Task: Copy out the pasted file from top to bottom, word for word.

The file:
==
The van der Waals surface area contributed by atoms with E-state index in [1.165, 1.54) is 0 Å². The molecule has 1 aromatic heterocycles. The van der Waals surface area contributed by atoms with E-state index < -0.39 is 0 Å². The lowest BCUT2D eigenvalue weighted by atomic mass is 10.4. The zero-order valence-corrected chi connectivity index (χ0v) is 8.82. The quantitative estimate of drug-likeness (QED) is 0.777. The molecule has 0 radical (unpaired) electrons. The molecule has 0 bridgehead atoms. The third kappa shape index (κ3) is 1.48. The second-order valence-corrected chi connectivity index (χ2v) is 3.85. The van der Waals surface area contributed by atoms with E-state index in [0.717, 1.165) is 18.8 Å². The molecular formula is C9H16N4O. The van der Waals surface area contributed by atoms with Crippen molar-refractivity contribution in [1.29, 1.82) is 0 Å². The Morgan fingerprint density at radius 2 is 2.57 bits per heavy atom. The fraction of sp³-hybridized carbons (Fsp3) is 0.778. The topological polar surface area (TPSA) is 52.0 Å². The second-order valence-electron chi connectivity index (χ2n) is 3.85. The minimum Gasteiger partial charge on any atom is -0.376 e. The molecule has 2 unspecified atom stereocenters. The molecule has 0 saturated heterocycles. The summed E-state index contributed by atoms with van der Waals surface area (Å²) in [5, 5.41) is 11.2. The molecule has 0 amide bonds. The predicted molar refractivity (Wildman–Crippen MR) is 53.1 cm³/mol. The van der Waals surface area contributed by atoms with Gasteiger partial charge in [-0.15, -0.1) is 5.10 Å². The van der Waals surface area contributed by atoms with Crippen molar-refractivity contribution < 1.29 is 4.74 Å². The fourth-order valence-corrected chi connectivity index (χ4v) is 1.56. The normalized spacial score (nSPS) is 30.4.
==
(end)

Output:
The van der Waals surface area contributed by atoms with E-state index in [1.165, 1.54) is 0 Å². The molecule has 1 aromatic heterocycles. The van der Waals surface area contributed by atoms with E-state index < -0.39 is 0 Å². The lowest BCUT2D eigenvalue weighted by atomic mass is 10.4. The zero-order valence-corrected chi connectivity index (χ0v) is 8.82. The quantitative estimate of drug-likeness (QED) is 0.777. The molecule has 0 radical (unpaired) electrons. The molecule has 0 bridgehead atoms. The third kappa shape index (κ3) is 1.48. The second-order valence-corrected chi connectivity index (χ2v) is 3.85. The van der Waals surface area contributed by atoms with E-state index in [0.717, 1.165) is 18.8 Å². The molecular formula is C9H16N4O. The van der Waals surface area contributed by atoms with Crippen molar-refractivity contribution in [1.29, 1.82) is 0 Å². The Morgan fingerprint density at radius 2 is 2.57 bits per heavy atom. The fraction of sp³-hybridized carbons (Fsp3) is 0.778. The topological polar surface area (TPSA) is 52.0 Å². The second-order valence-electron chi connectivity index (χ2n) is 3.85. The minimum Gasteiger partial charge on any atom is -0.376 e. The molecule has 2 unspecified atom stereocenters. The molecule has 0 saturated heterocycles. The summed E-state index contributed by atoms with van der Waals surface area (Å²) in [5, 5.41) is 11.2. The molecule has 0 amide bonds. The predicted molar refractivity (Wildman–Crippen MR) is 53.1 cm³/mol. The van der Waals surface area contributed by atoms with Gasteiger partial charge in [-0.15, -0.1) is 5.10 Å². The van der Waals surface area contributed by atoms with Crippen molar-refractivity contribution < 1.29 is 4.74 Å². The fourth-order valence-corrected chi connectivity index (χ4v) is 1.56. The normalized spacial score (nSPS) is 30.4.